Critics’ Picks

Rashid Johnson, Antoine’s Organ, 2016, black steel, grow lights, plants, wood, shea butter, books, monitors, rugs, piano, 15’ 8” x 28’ 2” x 10’ 7”.

New York

Rashid Johnson

Hauser & Wirth | West 18th Street
511 West 18th Street
September 8–October 22, 2016

The title of Rashid Johnson’s current exhibition, “Fly Away,” refers to a musical standard performed over the past century by gospel singers as well as sampled by Kanye West. For this show, the song was also played in the gallery by the pianist Audio BLK. While the inclusion of live music adds a new sensory layer to a career that, for years, has drawn from from a vast archive of signifiers of blackness, the work on display will seem familiar to many. The exhibition is largely given over to two series of paintings: “Untitled Anxious Audience,” 2016, featuring smears of black soap and wax on Johnson’s signature grids of tile; and “Falling Man,” 2015, which references the artist’s earlier assemblages of mirrors, spray paint, and oak flooring. In both, Johnson wears his influences on his sleeve—David Hammons, Chris Ofili, Nari Ward—and, of course, himself, with reprinted and collaged scenes from his own photographs.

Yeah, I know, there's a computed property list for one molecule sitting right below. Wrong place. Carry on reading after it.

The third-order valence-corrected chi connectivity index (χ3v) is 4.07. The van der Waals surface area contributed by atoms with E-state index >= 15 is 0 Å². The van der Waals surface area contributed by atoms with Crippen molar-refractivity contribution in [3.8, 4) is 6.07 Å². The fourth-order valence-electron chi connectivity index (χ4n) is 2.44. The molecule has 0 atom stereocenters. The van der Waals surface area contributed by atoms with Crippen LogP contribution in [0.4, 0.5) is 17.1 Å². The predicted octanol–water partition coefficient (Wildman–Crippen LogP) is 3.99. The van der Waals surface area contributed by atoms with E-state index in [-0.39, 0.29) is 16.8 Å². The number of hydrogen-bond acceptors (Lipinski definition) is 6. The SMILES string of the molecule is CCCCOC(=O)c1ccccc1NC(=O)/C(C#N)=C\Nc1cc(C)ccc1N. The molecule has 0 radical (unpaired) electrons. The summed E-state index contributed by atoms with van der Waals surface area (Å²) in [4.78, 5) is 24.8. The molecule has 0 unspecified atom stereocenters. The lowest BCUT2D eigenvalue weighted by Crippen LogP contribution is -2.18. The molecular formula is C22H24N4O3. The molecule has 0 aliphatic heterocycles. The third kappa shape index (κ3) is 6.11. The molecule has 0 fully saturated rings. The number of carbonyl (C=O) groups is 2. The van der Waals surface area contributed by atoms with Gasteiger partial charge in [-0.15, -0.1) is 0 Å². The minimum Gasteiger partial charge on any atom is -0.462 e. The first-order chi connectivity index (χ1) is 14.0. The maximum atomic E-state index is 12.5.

But this exhibition allows Johnson to work out his play with materials and referents on a massive scale, especially in the room-size sculpture Antoine’s Organ, 2016—a modular structure that’s fused to its conceptual lattice with an Africana reading room. The work invites you to look inward but keeps you at a distance with an overgrowth of houseplants, small video stations, and stacked books, including Richard Wright’s Native Son (1940) and Paul Beatty’s The Sellout (2015). The latter is a knowing jab at Johnson’s own absorption into the global gallery system. Whether the show constitutes the sort of ambivalent critique from within of his forebears or a more solipsistic deployment of his personal history isn’t entirely clear, and, for that reason, it is an important provocation in pressing conversations about identity, memory, and power in contemporary art.